2. Theoretical model and discussion
The diagram of the BDG generation and detection process is shown in Fig. 1. Two pump waves Ẽ1 and Ẽ2, whose frequencies are locked near the Brillouin frequency, are propagating oppositely inside a PMF with the same polarization state along slow (x̂) axis. The frequency of pump 1 wave is assumed to be higher than that of the pump 2 wave, so that the generated BDG through SBS is propagating along +z direction. A probe wave Ẽ3 polarized along fast (ŷ) axis has the same propagation direction as pump 1 wave; when phase-matching condition is satisfied, a diffracted wave Ẽ4 would be generated whose frequency is downshifted from the frequency of Ẽ3 by an amount of about a Brillouin frequency which is determined by the frequency difference between the two pump waves. This diffracted wave would experience a second SBS amplification by Ẽ3 along fast axis, since it has the same polarization state with the probe wave. Therefore, inside the PMF, the material density variation (acoustic wave) is contributed by two SBS processes which in turn couple the four optical waves together which could be considered as an FWM process.
In order to obtain a clear view of four waves interacting with each other in a PMF, we need to solve the Maxwell’s equations with the following material density equation :
As discussed above, the material density variation is contributed by two SBS processes, which could be expressed as ρ̃ = ρ̃1 + ρ̃2. When the frequency difference of the two pump lasers is locked at the Brillouin frequency, ΩB, under steady-state condition with slowly varying envelope approximation, the coupled equations for all the four optical waves could be expressed as (a more detailed derivation could be found in Appendix A),22, 23]; FA(x, y) is the dimensionless mode profile of the acoustic wave (only the fundamental acoustic mode is considered); angular brackets denote averaging over transverse cross section of the fiber; c is the velocity of light in vacuum; λ is the operation wavelength; ΓB is the Brillouin linewidth. Δk = k3 + k4 − k1 − k2 is the phase mismatch which is directly related to the frequency difference, Δν, of pump 1 and probe waves . Note that Eq. (3) have been normalized as that |Aj|2 (j = 1 – 4) represents optical power.
Generally speaking, Eq. (3) needs to be solved numerically. However, with the approximation that pump 1 and probe waves are undepleted, these equations could be solved analytically which would give a clear physical insight for the FWM process. The analysis will be given in Sec. 2.2. Before that, we would like to discuss briefly the moving FBG model which is broadly accepted in all the reports so far, and show that such model oversimplifies the BDG generation and detection process.
2.1. Moving FBG model
So far, most reports assumed the fundamental nature of the BDG to be similar to that of a moving FBG with the experimental confirmation [19,20]. Under this approximation, the frequencies of the two pump waves are locked at Brillouin frequency, the depletion of pump 1 wave and the amplification of pump 2 wave are both ignored. SBS process generates an acoustic wave (density variation) which is considered as a moving FBG. The probe wave whose frequency satisfies the phase-matching condition is diffracted by this grating, and there is no SBS process between probe and diffracted waves. Physically speaking, the diffraction of the probe wave by this moving FBG is actually an acousto-optic process under these assumptions. Mathematically, it could be considered as that Eq. (3) reduce toEquations (6a) and (6b) could then be solved analytically for the diffracted wave along with the boundary conditions, A3|z=0 = A3(0) which is a known quantity and A4|z=L = A4(L) = 0, where L is the length of the PMF , Figure 2 shows the properties of the functions of tanh2(x) and . It is clearly seen that the trends for tanh2(x) and are very different. More specifically, when pump powers |A1|2 and |A2|2 are fixed, the reflectivity of the BDG varies with the length of the PMF following the trend showing as the solid curve. This has been confirmed by a recent experiment observing the intrinsic BDG spectrum . On the other hand, when the length L and pump 2 power |A2|2 are kept at constant, the BDG reflectivity versus pump 1 power |A1|2 should follow the trend showing as the dashed curve. However, in the early experiment , an exponential growth of the BDG reflectivity with respect to pump 1 power has been observed, which clearly deviates from the result expressed by Eq. (8). Therefore, this approximated model condition oversimplifies the problem and needs to be modified by considering all the four coupling waves.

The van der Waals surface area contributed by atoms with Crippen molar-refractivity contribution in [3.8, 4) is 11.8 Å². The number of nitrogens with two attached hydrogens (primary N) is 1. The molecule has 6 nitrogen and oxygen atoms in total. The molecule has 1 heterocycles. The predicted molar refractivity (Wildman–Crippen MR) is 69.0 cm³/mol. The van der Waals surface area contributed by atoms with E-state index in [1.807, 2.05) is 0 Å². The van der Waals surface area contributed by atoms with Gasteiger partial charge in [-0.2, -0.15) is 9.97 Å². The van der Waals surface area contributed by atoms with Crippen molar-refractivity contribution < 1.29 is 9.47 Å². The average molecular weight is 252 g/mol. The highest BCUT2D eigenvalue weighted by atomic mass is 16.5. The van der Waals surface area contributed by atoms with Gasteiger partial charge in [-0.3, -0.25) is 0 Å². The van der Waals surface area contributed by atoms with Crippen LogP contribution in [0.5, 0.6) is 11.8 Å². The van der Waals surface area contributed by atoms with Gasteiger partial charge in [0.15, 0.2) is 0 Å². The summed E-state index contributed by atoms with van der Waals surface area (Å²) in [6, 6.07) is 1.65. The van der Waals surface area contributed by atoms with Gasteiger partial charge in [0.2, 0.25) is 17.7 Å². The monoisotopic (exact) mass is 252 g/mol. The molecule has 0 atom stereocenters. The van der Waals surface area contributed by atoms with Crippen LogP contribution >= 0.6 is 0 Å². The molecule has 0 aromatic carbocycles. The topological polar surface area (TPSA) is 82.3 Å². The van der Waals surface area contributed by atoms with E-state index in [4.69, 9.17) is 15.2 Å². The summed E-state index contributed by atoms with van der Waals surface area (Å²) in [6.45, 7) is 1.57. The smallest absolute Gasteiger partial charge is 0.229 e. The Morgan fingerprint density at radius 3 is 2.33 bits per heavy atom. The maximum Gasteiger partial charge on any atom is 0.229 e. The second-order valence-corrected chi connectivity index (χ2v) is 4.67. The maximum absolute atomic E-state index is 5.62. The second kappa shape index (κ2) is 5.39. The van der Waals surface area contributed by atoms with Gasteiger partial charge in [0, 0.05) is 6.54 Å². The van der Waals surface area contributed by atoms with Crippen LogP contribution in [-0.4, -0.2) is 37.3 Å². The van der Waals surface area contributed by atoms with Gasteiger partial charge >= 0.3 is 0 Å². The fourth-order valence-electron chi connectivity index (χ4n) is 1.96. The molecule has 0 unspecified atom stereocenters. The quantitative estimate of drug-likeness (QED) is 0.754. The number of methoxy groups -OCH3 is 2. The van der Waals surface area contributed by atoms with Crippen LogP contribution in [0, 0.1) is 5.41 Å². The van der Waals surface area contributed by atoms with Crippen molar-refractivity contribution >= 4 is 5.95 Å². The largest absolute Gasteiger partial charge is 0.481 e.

2.2. FWM process with undepleted pump 1 and probe waves
In most of the BDG experiments, the pump 1 power is much higher than pump 2 power [6, 16, 20]. Moreover, in order to have strong diffracted signal from the BDG, probe power is also chosen to be on the same order of the pump 1 power. Therefore, a more reasonable approximation compared to moving FBG model is that pump 1 and probe power are undepleted, since the length of PMF used in the experiments is short, usually less than tens of meters. In addition, since the probe power is also high in most of experiments, the diffracted signal would also experience an SBS amplification. Under these assumptions, Eq. (3) could be reduced toEquations (9a) and (9b) could be solved analytically along with the boundary conditions, A2|z=L = A2(L) which is a known quantity and A4|z=L = 0, as Appendix B),